I was sorry to see the Obama campaign "reject" Gen. Wesley Clark's remarks about John McCain on Face the Nation yesterday. I think the context of Clark's remarks mattered (although that's gotten lost in the right wing blogosphere's attacks on Clark). Clark was baited into his statement by host Bob Schieffer, who took issue with some earlier, milder remarks Clark had made about McCain's military service not being direct preparation for the presidency.
Here's what was said:
Schieffer: I have to say, Barack Obama has not had any of those experiences either, nor has he ridden in a fighter plane and gotten shot down. I mean --
Clark: Well, I don't think riding in a fighter plane and getting shot down is a qualification to be president.
I think the most fascinating part of the exchange was Schieffer's "Really?" which teed up the whole MSM outragegasm over Clark's words. Really, Bob, it's true: Riding in a fighter plane and getting shot down are not, by themselves, qualifications to be president.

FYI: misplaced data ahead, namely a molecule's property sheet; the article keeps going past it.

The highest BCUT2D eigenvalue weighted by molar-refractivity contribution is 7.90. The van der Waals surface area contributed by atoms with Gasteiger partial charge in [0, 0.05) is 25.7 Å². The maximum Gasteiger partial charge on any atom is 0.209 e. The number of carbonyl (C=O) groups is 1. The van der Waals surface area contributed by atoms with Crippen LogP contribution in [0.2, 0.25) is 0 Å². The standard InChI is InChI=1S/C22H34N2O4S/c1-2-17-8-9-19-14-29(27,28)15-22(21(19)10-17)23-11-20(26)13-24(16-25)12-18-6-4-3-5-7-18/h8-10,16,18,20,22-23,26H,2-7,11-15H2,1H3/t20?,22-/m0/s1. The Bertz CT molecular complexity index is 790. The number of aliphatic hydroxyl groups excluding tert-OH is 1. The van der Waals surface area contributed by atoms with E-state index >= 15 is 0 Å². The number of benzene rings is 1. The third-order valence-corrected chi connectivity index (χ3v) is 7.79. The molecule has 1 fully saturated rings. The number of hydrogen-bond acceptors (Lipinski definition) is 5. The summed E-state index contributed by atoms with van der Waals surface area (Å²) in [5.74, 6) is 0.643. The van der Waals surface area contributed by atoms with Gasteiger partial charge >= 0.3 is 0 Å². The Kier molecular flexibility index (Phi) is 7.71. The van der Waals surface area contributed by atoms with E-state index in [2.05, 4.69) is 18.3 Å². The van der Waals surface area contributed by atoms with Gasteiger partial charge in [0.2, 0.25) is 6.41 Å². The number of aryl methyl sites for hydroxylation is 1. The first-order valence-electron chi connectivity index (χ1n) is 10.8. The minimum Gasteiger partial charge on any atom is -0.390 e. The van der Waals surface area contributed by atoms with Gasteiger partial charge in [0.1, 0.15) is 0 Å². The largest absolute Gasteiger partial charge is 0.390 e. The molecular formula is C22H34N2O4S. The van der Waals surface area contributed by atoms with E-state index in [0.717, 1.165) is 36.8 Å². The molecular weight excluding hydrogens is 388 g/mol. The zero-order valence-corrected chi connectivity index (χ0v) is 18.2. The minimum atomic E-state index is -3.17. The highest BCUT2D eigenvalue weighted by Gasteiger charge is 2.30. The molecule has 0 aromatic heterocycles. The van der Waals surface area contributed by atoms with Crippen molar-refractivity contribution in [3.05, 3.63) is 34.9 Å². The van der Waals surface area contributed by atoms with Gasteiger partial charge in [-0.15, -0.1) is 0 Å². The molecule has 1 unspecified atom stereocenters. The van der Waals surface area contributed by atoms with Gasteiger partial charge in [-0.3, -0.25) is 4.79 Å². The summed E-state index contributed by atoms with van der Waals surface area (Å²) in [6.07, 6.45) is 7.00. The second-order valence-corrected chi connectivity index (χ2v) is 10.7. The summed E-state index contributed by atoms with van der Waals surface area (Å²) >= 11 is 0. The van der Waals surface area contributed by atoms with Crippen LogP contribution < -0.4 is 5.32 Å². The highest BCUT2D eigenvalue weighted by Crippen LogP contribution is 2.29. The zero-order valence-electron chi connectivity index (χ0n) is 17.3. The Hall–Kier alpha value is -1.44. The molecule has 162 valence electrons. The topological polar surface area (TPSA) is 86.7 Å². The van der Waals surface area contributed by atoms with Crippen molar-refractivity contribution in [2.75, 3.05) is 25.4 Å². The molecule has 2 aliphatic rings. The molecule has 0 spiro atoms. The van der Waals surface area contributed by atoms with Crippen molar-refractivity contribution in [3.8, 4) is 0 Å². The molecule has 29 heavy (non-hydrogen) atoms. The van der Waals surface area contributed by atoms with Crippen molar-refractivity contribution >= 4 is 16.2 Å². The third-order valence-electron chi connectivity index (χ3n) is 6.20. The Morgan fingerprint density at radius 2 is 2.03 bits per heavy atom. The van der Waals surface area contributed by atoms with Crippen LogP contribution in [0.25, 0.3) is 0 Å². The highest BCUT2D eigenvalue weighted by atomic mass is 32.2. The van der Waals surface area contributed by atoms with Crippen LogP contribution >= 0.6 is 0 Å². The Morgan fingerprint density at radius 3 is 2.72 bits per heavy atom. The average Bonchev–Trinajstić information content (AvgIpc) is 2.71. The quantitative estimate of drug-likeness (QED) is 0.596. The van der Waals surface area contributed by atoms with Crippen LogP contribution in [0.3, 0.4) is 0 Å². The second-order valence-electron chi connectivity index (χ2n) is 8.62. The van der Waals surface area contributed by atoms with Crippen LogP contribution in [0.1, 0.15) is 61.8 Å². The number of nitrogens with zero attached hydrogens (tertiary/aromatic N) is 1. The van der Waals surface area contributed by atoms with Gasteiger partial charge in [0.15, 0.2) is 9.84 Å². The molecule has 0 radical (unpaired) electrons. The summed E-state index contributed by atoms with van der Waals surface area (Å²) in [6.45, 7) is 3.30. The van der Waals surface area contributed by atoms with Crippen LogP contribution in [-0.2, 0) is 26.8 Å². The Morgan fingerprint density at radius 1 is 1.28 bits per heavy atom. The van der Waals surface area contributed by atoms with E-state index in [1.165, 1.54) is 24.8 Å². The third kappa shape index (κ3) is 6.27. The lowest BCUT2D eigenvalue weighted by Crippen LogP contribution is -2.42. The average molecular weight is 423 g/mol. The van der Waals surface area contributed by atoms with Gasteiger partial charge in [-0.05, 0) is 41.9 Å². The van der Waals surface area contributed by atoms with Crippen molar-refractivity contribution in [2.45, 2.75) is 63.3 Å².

Obama needs military leaders and veterans who aren't afraid to stand up and question McCain's "experience" argument, when so much of it is tied to his military experience. Earlier in the interview Clark called McCain a "hero" for the way he endured five and a half years of torture as a POW, but he was credibly taking on the argument that McCain's military experience, itself, makes him uniquely qualified to be commander in chief. I'm not sure Obama had to reject what Clark said, which was otherwise unobjectionable. I think Clark deserved better.
If Obama wants to shut down a supporter who is truly doing him harm, his folks will have a word with Americablog's John Aravosis, who came unhinged attacking Hillary Clinton during the Democratic primary and hasn't found time to get himself, um, re-hinged. Politico built a whole nasty story about Obama's left flank around a regrettable Aravosis post titled "Honestly, besides being tortured, what did McCain do to excel in the military?"
"A lot of people don't know ... that McCain made a propaganda video for the enemy while he was in captivity," Aravosis wrote. "Putting that bit of disloyalty aside, what exactly is McCain's military experience that prepares him for being commander in chief … Getting shot down, tortured and then doing propaganda for the enemy is not command experience."